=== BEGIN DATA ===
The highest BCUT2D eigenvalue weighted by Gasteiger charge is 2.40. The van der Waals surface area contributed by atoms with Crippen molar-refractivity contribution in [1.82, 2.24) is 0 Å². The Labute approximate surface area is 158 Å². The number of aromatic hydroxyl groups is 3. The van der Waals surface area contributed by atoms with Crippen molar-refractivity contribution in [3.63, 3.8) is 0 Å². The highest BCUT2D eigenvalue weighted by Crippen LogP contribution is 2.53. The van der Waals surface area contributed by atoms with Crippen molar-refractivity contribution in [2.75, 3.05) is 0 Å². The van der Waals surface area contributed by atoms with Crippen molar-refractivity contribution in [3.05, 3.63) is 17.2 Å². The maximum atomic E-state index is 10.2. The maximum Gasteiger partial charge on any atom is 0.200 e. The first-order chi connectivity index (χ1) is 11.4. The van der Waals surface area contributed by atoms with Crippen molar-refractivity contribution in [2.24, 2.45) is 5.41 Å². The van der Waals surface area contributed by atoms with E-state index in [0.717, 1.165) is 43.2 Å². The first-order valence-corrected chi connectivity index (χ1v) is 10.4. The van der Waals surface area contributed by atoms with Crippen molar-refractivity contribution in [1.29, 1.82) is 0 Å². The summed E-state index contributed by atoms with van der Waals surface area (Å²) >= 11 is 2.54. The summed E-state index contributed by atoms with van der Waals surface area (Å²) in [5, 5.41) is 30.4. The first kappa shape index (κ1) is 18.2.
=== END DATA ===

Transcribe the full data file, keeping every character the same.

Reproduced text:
The highest BCUT2D eigenvalue weighted by Gasteiger charge is 2.40. The van der Waals surface area contributed by atoms with Crippen molar-refractivity contribution in [1.82, 2.24) is 0 Å². The Labute approximate surface area is 158 Å². The number of aromatic hydroxyl groups is 3. The van der Waals surface area contributed by atoms with Crippen molar-refractivity contribution in [3.63, 3.8) is 0 Å². The highest BCUT2D eigenvalue weighted by Crippen LogP contribution is 2.53. The van der Waals surface area contributed by atoms with Crippen molar-refractivity contribution in [2.75, 3.05) is 0 Å². The van der Waals surface area contributed by atoms with Crippen molar-refractivity contribution in [3.05, 3.63) is 17.2 Å². The maximum atomic E-state index is 10.2. The maximum Gasteiger partial charge on any atom is 0.200 e. The first-order chi connectivity index (χ1) is 11.4. The van der Waals surface area contributed by atoms with Crippen molar-refractivity contribution in [2.24, 2.45) is 5.41 Å². The van der Waals surface area contributed by atoms with E-state index in [0.717, 1.165) is 43.2 Å². The first-order valence-corrected chi connectivity index (χ1v) is 10.4. The van der Waals surface area contributed by atoms with Crippen molar-refractivity contribution in [1.29, 1.82) is 0 Å². The summed E-state index contributed by atoms with van der Waals surface area (Å²) >= 11 is 2.54. The summed E-state index contributed by atoms with van der Waals surface area (Å²) in [5, 5.41) is 30.4. The first kappa shape index (κ1) is 18.2.